Vallea E. Woodbury and Valeka Jessica.

Actor’s Express is presenting two-time Pulitzer Prize winner Lynn Nottage’s play “Intimate Apparel,” directed by Ibi Owolabi, running through April 17.

“Intimate Apparel” is a lovely work of great tenderness, longing, frustration, and courage. It is set in 1905 in New York City, where we meet Esther (Vallea E. Woodbury), a skilled, talented seamstress who specializes in ladies’ lingerie. Being Black and female, her prospects for big-time success seem limited, but Esther is resilient and persistent and knows how good she is. She dreams of having her own shop, a fine “beauty parlor for colored women.”

As it is, her clients include everyone from wealthy 5th Avenue women like Mrs. Van Buren (Candi Vandizandi) to sex workers like Mayme (Valeka Jessica). Esther also buys fabric from Mr. Marks (Ross Benjamin), a kind Jewish Romanian cloth merchant, who is not only impressed by Esther’s talent, but by the gentle Esther herself.

That’s the thing about Esther: Everyone who knows her likes her tremendously; that includes her dynamic landlady Mrs. Dickson (Terry Henry); the two have a delightful rapport. But I think Esther’s best pal is the saucy, magnetic, piano-playing Mayme, played superbly by Ms. Jessica.

Marcus Hopkins-Turner

Of course appearances can be deceptive; every one of the characters mentioned is somewhat unhappy with their lives in the romance department; either they have no current partner or they’re like Mrs. Van Buren, whose husband is often on extensive trips abroad, leaving her lonely and seldom without a drink in her hand.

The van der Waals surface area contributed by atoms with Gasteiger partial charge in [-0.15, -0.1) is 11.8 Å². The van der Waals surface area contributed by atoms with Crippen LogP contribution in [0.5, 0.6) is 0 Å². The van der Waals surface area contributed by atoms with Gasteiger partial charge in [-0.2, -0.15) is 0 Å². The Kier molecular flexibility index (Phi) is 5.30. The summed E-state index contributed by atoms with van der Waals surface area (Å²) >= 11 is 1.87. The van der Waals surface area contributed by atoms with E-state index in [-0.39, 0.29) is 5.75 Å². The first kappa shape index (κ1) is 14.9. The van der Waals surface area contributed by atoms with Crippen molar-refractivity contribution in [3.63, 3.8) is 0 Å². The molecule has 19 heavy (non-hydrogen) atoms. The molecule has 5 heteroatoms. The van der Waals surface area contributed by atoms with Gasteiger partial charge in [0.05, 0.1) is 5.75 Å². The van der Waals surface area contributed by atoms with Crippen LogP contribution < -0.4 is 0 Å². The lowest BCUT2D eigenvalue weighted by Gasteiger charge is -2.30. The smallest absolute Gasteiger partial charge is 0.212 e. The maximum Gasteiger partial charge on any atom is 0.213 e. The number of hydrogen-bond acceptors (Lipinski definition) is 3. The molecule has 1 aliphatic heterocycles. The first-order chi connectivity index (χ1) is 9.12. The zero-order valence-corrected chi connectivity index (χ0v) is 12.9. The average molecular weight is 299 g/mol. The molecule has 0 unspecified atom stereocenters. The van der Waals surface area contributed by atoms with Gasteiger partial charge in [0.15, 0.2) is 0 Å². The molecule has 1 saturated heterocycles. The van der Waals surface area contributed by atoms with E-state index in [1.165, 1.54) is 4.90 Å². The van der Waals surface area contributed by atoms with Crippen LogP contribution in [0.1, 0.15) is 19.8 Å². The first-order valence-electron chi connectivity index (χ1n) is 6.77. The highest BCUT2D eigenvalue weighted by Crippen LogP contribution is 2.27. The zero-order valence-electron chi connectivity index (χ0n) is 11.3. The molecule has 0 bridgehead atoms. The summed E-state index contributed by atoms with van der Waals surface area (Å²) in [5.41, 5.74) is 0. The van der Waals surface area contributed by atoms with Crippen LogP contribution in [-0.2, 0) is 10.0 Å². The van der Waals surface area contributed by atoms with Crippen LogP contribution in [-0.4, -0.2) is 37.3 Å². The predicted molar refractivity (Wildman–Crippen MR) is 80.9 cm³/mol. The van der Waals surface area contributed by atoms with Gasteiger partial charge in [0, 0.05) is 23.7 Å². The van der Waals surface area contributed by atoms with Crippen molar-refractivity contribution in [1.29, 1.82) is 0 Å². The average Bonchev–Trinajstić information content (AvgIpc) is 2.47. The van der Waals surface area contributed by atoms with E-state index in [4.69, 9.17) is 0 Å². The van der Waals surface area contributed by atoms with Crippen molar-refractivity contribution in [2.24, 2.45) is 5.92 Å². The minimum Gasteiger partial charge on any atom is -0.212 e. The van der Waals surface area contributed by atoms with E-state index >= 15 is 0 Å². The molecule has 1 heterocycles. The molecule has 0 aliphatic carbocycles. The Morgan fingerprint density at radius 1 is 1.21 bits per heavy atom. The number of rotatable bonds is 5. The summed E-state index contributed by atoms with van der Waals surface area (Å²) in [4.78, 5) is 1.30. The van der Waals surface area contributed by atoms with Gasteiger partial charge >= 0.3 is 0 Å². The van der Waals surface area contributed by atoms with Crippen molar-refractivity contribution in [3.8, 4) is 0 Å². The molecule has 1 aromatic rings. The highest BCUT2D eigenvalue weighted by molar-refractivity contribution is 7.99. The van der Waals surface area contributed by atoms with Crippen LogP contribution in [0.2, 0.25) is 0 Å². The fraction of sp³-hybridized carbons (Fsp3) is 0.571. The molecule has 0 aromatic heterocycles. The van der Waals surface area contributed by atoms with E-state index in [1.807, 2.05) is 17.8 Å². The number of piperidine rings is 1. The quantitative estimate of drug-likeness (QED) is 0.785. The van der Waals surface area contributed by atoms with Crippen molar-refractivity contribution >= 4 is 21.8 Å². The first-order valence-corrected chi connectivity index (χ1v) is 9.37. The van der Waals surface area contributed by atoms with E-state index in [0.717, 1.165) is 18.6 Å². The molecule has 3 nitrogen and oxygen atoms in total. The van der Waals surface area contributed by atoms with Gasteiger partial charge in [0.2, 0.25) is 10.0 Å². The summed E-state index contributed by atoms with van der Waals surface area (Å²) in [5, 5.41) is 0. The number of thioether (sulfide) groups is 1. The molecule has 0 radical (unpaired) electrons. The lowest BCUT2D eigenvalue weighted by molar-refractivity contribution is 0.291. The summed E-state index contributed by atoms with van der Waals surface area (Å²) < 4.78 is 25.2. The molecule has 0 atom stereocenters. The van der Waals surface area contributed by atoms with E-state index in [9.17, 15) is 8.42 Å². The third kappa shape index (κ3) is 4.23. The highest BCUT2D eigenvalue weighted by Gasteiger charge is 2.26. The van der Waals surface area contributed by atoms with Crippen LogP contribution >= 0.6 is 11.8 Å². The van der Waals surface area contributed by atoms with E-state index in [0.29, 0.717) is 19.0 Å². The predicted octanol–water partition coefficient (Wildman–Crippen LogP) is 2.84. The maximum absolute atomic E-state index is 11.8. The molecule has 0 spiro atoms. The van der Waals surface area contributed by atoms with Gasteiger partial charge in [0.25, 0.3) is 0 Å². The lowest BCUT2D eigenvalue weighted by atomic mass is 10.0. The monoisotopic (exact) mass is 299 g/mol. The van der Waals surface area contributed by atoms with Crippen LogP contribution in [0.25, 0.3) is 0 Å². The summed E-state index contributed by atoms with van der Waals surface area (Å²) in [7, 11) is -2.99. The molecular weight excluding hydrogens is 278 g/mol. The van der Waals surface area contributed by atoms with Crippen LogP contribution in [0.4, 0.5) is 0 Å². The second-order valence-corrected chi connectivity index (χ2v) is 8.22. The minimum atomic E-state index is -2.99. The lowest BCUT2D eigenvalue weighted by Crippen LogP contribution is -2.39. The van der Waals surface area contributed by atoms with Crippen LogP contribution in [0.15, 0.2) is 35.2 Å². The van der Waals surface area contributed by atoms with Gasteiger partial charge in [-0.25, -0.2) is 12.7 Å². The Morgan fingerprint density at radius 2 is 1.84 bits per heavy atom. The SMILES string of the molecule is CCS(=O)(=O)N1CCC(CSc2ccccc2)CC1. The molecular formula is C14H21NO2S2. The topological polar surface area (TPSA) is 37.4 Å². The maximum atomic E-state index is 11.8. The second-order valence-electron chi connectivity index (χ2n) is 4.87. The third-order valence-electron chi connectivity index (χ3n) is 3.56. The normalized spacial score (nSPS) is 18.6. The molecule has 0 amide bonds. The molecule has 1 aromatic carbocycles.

As for Esther, she has recently realized that at 35, she is at the exact center of her life and will probably remain single; she does not consider herself very attractive, and she would like a man in her life.

Suddenly, by way of a mutual acquaintance, she begins to receive letters from a Caribbean man named George Armstrong (Marcus Hopkins-Turner), who is working on the Panama Canal. We meet the handsome, strapping George as he reads eloquent letters to her — from the side of the stage. Without ever having met Esther, he soon proposes marriage.

When things sound too good to be true, they usually are — or they certainly could be. Unfortunately, Esther cannot read, so she enlists the help of Mayme and Mrs. Van Buren in writing return letters. Mrs. Dickson helps also and delights in giving “advice to the lovelorn” to Esther.

Esther and George decide to marry, sight unseen, and they finally meet in New York. And that, dear reader, is all the plot I can give you. You must see the play to discover what happens.

“Intimate Apparel” is one of the most perfectly cast plays I’ve ever seen at the Express— or anywhere, for that matter. I could write one of George’s love letters about each of the six actors, starting with Ms. Woodbury, who brings Esther to incandescent life, with her sweetness, innocence, and strength. Mr. Ross’ finely calibrated, almost delicate performance as Mr. Marks is lovely; in another age and time, he and Esther might be a couple, but they both know it cannot be.

Candi Vandizandi

I offer further plaudits to Ms. Vandizandi’s Mrs. Van Buren, Ms. Henry’s Mrs. Dickson, and Mr. Hopkins-Turner’s George.

There’s a gorgeous set and costumes by Jennifer Rose Ivey and Kendra Johnson, respectively.

The single problem for me is the pace; I’m hoping Director Owolabi has picked things up a bit; two and a half hours (including intermission) is really too long for this play.

Otherwise, you have some fine theatre waiting for you, written by an important playwright.

Tickets and information:

Manning Harris

Manning Harris is the theatre critic for Atlanta Intown.